I loved them all, saved my allowance, and bought my own copies of Diary of A Madman, Number of the Beast, and Love At First Sting at the local record shop. (I should point out that we were in a parochial school at the height of Reagan’s Conservative American Nightmare, and the Satanic Panic was about to hit its peak. It says a lot about my parents that they let me buy Number of the Beast, instead of freaking out like a lot of parents did at the time.) I loved the thick, heavy guitars. I loved the raw vocals. I loved — I mean, really loved — Iron Maiden’s lyrics, which were smart, literate, and about history and mythology instead of less important matters.
I wasn’t an angry kid, I wasn’t a particularly rebellious kid (though I admit that I’d already decided that religion was something I didn’t want or need in my life, so listening to music every authority figure in my life besides my parents deemed terrible and ZOMG SATANIC did give me a bit of a thrill). I just really liked the music, and the artwork, and how it seemed like a natural extension of Thundarr The Barbarian for some reason. There was real power in the music that didn’t exist in any of the rock-and-roll I was used to. This music wasn’t about just sounding nice, it was about kicking ass.
This music became a huge part of my sense of personal identity. It was one of the first big choices I remember making for myself, because it was something that I liked, not because my parents or a relative gave it to me, or because it was something popular in school that I wanted to have. )Metal was decidedly unpopular at my school, and since I was already a nerd, I really didn’t need to give the Cool Kids something else to use against me on the playground).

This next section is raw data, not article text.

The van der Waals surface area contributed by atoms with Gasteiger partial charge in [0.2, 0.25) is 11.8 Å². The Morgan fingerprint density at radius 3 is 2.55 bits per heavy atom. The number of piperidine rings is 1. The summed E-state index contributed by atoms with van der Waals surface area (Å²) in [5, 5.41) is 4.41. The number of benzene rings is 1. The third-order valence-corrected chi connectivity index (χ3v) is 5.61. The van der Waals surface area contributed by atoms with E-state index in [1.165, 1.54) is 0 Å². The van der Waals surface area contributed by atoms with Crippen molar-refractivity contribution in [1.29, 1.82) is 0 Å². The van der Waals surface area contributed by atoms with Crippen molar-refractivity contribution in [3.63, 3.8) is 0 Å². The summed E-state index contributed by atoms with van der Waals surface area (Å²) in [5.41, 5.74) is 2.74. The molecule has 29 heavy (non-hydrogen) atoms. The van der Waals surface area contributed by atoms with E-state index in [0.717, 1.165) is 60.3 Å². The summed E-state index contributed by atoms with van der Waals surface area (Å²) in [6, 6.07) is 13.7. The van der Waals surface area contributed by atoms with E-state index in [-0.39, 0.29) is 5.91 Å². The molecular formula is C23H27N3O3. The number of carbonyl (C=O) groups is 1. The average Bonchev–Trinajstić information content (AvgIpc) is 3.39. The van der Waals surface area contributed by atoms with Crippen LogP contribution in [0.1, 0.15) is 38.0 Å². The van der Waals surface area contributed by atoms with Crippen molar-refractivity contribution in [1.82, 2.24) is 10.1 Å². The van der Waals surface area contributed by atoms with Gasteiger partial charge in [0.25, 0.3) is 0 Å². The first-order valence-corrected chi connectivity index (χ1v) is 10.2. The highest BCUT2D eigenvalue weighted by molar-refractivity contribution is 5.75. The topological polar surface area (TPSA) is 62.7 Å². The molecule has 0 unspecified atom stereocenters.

It became the soundtrack to my life. While I made D&D characters and dungeons (a little on the nose, I know, but it’s true) I listened to Maiden. While I played with my M.U.S.C.L.E. figures, I listened to Dio. When I played with my WWF action figures, my Transformers, or my Stomper Trucks, metal was there. I made dozens of mixtapes featuring the same songs in different order, always using Dee from Blizzard of Ozz to fill in the space at the end of each side.
As I got older, my musical proclivities changed. I fell in love with punk rock, then British new wave, then grunge. Metal was still there, but less and less frequently. I think it was Metallica’s shitty Black Album that started pushing me away. Not even Tool could bring me back. Thanks a lot, Lars, you dick.
Interestingly enough, as my tastes changed over the years, the one constant was the musical comfort food of my youth: Pink Floyd, Boston, and ELO, which all came from my father, and The Beatles, which came from my mother (true fact: my mom once got to sit in on a Beatle’s press conference when she was a kid. The way she tells it, John Lennon made eyes at her. TAKE THAT YOKO.) I mean, I still listen to that stuff today, and probably will for the rest of my life. It’s my classic rock, despite what the goddamn radio says today when it plays music from when I was in high school.
There are people in the world who can take or leave music. They don’t really care what’s on the radio, or even if the radio is on. I am not one of those people. Music is profoundly important to me, because it has helped me define who I am at various stages of my life.
I guess that’s why I was able to clean 10GB out of my iTunes folder yesterday, and still have 60GB left.